"The proceedings of the Patent Office are in evidence * * *. Defendant argues that in the Patent Office the applicants, in order to get a patent, urged that in a `preformed' core under consideration there was a `generally rectangular' shape and that because of the contentions and amendments in the Patent Office, the Plaintiff may not now allege that `generally trapezoidal' or `generally keystone' shapes are substantially equivalent to a `generally rectangular' shape.
"The Plaintiff is not estopped from making its present claims of infringement by the amendments of the patent applications in the Patent Office or by positions which were taken there prior to the issuance of the patents."
The entire patent history was before the Master, and he was evidently unable to find therein the essential elements of "file-wrapper estoppel." The Court has given consideration to those portions of the file wrappers which have been called to its attention in this connection by counsel for defendant, and is unable to find that plaintiff waived or abandoned any of the elements which the Master found to be equivalents in the defendant's product and process. The finding of the Master that plaintiff is not estopped will be sustained.
In passing upon the question of the validity of the patents the Master recognized that the patents were presumptively valid, and that the burden of showing invalidity was upon the defendant.
As its first basis of attack on the patents defendant contended that in certain respects they did not comply with 35 U.S.C.A. § 112, which provides that patent specifications shall be set out "in such full, clear, concise, and exact terms as to enable any person skilled in the art to which it pertains, or with which it is most nearly connected, to make and use the same, and shall set forth the best mode contemplated by the inventor of carrying out his invention." The Master found the specifications sufficient, and the Court concurs in that view.
With respect to both patents the Master found that they were invalid for want of patentable invention over the prior art, and the method patent was found invalid on the further ground of public use thereof for more than a year prior to the filing of the application ( 35 U.S.C.A. § 102(b)).
It is a fundamental principle of patent law, often applied in this Circuit, that in order for an article or process to be patentable it must be new and useful and must amount to an "invention." A mere improvement over prior art involving nothing more than the application of the mechanical skill to be expected of one familiar with the art upon consideration and investigation of the subject does not constitute an "invention" and is not patentable. See Caldwell v. Kirk Mfg. Co., 8 Cir., 269 F.2d 506; Miller v. Tilley, 8 Cir., 178 F.2d 526; Alemite Co. v. Jiffy Lubricator Co., 8 Cir., 176 F.2d 444; Frank Adam Electric Co. v. Colt's Patent Fire Arms Mfg. Co., 8 Cir., 148 F.2d 479; Evr-Klean Seat Pad Co. v. Stone Tire Rubber Co., 8 Cir., 118 F.2d 600; Frederick Stearns Co. v. Groves Laboratories, 8 Cir., 87 F.2d 822; Aro Equipment Corporation v. Herring-Wissler Co., 8 Cir., 84 F.2d 619. Further, the question of the existence of such inventiveness as will justify the granting of a patent has been judged in recent years by a stricter standard than formerly prevailed. Caldwell v. Kirk Mfg. Co. and Miller v. Tilley, both supra.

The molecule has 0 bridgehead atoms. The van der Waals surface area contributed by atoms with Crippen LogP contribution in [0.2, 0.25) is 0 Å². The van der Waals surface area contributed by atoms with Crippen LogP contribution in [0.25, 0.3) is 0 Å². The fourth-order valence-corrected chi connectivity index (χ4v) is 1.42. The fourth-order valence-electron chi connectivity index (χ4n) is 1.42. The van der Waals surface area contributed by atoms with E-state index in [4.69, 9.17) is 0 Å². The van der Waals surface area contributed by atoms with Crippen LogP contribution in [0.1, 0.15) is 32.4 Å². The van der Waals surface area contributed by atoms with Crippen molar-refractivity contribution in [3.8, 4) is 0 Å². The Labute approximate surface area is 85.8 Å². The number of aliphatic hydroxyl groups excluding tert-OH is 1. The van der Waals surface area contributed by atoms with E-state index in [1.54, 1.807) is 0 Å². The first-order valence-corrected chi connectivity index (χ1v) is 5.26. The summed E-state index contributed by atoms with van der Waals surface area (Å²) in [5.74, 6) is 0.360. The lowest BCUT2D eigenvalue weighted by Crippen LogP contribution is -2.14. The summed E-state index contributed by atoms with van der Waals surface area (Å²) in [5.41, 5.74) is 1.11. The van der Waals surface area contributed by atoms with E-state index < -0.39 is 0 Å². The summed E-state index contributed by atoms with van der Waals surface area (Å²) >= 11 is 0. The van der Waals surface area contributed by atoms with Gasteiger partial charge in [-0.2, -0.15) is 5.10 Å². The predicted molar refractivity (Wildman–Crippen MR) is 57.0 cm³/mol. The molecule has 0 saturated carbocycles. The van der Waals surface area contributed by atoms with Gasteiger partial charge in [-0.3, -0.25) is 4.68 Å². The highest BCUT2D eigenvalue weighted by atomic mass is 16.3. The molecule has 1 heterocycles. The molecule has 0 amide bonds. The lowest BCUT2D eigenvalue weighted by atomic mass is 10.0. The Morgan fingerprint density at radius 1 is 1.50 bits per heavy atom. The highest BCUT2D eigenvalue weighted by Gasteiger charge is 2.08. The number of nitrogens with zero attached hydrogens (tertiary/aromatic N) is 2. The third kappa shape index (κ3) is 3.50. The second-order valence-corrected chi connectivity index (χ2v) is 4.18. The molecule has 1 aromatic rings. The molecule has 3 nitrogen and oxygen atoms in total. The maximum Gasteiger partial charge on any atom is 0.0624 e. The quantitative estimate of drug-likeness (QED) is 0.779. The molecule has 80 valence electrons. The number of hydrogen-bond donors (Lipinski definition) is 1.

Dealing with the question of invention the Master stated:
"Much evidence was presented with respect to the `state of the art' and to a showing of prior art * * *. Many patents and much literature are cited and argued.
"A comparison of the Sefton et al. Patent No. Re. 23,987 [apparatus patent] with earlier patents and literature reveals that the subject matter does not involve invention over the prior art, the teaching of the patent not going beyond what was discoverable through the application of mechanical skill of one familiar with the art. Reference is made to the following patents, Hassler Patent 523,572, (Defendant's Ex. A-4), Vienneau Patent 2,305,650 (Defendant's Ex. A-10), Evans Patent 2,344,295 (Defendant's Ex. A-12), Christensen Patent 2,333,461 (Defendant's Ex. A-11), Vienneau Patent 2,478,029 (Defendant's Ex. A-16), and the book `Dynamo Electric Machinery' of 1905 of Thompson (Defendant's Ex. A-5).